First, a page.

Learning Objectives: At the conclusion of the workshop, participants will be able to: (1) Describe the recommendations of published literature concerning the ecological assessment process; (2) Describe and follow a structured process for the observation and collection of data related to defined classroom-based behaviors of students and teachers; (3) Summarize data collection to answer specific questions about the target environment using a supplied form; (4) Follow a structured interview form to gather information on school-based target environments; (5) Display the results of the data-gathering process on a visual display supplied in the presentation; (6)F ollow a recommended format to create a written ecological assessment report based on the supplied protocol.
Activities: Core principles will be presented and discussed with clinical examples and sample assessment products. Students will complete a practice assessment with materials provided in a small group.
Audience: Material is suitable for practitioners responsible for assessment and planning instruction for school-age students in school settings.
Content Area: Methodology
Instruction Level: Intermediate
Keyword(s): Classroom Assessment, Ecological Assessment, School Inclusion
 
Workshop #W64
CE Offered: PSY/BACB
From the Classroom to the Workforce: Teaching Vocational Skills to Individuals With an Autism Spectrum Disorder
Friday, May 26, 2017
4:00 PM–7:00 PM
Hyatt Regency, Centennial Ballroom B
Area: AUT/EDC; Domain: Service Delivery
CE Instructor: Julie S. Weiss, M.Ed.
JULIE S. WEISS (New England Center for Children), JULIENNE FAIRCHILD LEBLANC (New England Center for Children)
Description: Developing a successful vocational program for individuals with an autism spectrum disorder (ASD) is a process that begins in elementary school and continues through high school. Teaching functional skills is essential for successful career planning. In this workshop, we will review current methods to determine learner's job preferences and strengths. Secondly, we will review the importance of both work and social skills in establishing a career plan and goals. School-based vocational training includes teaching appropriate work habits, developing positive attitudes toward employment, and learning basic vocational tasks. Evidence-based instruction, including discrete trial teaching, task analysis, and incidental learning, are essential for acquisition. For an individual with an ASD, vocational academic activities aimed at increasing career awareness and employment preparation are essential. In this workshop, we will describe the components of career education and school-based vocational training in an ABA program for children with an ASD. Examples of vocational training, including curriculum development, successful job matches, means for developing opportunities for children to sample potential work options, and long-term development of career goals, will be reviewed. Case examples of children with an ASD engaged in vocational activities will be presented.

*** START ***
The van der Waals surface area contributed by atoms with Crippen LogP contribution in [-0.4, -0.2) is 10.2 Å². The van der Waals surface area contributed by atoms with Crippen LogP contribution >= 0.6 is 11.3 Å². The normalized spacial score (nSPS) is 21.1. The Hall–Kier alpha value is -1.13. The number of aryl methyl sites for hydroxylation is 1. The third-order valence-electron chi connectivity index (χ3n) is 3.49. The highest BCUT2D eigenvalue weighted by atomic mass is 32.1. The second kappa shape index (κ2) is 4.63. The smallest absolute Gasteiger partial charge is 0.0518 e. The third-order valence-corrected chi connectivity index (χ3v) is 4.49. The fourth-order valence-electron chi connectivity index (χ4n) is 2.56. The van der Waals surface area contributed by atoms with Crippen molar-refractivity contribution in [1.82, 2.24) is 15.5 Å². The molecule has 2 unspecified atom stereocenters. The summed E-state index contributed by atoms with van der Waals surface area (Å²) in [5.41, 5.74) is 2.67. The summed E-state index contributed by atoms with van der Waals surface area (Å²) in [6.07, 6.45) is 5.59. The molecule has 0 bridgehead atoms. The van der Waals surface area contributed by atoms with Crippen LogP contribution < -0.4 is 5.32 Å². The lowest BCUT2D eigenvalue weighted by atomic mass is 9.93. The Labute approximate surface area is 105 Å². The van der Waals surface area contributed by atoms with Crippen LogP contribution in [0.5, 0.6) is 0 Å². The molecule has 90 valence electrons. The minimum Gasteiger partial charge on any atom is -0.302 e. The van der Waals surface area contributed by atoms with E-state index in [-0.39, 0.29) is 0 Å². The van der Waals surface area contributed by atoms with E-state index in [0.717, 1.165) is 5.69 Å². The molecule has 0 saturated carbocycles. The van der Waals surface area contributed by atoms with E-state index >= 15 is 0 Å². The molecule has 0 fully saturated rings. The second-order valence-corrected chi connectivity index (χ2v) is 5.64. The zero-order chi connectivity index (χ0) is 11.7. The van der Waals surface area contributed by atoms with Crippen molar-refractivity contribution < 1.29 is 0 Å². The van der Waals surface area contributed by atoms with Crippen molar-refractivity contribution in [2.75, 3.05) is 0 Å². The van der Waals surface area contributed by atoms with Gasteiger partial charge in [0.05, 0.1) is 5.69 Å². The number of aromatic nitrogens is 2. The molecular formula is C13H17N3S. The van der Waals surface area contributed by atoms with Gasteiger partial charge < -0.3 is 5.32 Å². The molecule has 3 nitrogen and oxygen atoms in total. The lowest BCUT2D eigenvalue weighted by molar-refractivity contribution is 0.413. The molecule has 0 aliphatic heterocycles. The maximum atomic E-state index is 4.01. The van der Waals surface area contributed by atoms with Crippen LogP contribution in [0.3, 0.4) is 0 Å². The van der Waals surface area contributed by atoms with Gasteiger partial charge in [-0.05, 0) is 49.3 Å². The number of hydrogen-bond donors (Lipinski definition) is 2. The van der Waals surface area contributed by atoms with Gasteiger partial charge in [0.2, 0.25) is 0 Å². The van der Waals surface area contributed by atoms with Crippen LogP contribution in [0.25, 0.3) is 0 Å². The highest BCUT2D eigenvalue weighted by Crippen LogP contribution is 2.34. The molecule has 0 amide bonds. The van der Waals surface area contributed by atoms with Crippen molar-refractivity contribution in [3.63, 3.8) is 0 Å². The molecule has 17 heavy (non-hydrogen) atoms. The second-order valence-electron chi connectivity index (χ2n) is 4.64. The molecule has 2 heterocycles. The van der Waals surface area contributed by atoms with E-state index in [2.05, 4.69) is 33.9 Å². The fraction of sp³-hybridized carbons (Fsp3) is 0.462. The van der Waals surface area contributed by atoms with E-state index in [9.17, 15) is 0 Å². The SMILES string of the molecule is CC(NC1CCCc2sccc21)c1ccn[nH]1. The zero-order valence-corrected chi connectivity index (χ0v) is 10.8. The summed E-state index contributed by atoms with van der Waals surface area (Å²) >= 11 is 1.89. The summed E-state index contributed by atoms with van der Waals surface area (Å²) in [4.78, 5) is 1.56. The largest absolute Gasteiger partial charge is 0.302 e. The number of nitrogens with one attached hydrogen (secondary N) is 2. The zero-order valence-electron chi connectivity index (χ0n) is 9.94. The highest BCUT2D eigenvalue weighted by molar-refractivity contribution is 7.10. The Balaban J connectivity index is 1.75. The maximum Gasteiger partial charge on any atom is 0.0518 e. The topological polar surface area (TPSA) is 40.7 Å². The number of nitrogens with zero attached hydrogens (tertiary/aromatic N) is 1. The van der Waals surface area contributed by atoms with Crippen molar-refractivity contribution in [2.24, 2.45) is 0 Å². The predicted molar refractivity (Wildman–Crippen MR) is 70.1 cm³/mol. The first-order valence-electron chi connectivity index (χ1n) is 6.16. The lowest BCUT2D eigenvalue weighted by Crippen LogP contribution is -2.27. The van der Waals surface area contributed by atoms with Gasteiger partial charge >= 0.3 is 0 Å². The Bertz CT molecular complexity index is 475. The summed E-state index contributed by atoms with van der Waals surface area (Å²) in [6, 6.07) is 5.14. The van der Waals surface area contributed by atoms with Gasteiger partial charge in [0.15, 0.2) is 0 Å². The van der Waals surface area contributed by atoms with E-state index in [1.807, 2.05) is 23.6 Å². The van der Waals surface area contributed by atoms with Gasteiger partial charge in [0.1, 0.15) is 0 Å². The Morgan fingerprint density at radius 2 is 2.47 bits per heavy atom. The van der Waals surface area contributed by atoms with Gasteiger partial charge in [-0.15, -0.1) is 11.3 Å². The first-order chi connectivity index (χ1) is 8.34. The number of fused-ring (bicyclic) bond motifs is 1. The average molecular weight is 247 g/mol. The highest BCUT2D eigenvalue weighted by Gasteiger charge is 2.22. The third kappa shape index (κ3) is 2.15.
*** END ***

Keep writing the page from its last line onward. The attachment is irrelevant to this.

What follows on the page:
Learning Objectives: At the conclusion of the workshop, participants will be able to: (1) describe the components of school-based vocational training for children with an ASD; (2) describe steps for determining strengths and preference for job skills for children with an ASD; (3) describe steps of the career planning model for children with an ASD; (4) develop a vocational programming plan for a learner with an ASD.
Activities: Workshop objectives will be met through a variety of formats: lecture, videos, examples, case studies, guided practice and group discussion. Videos demonstrations of procedures will be used.
Audience: This workshop is targeted for BCBAs and educators working with children and adolescents with ASD with a focus on work readiness and teaching skills to improve employment outcomes.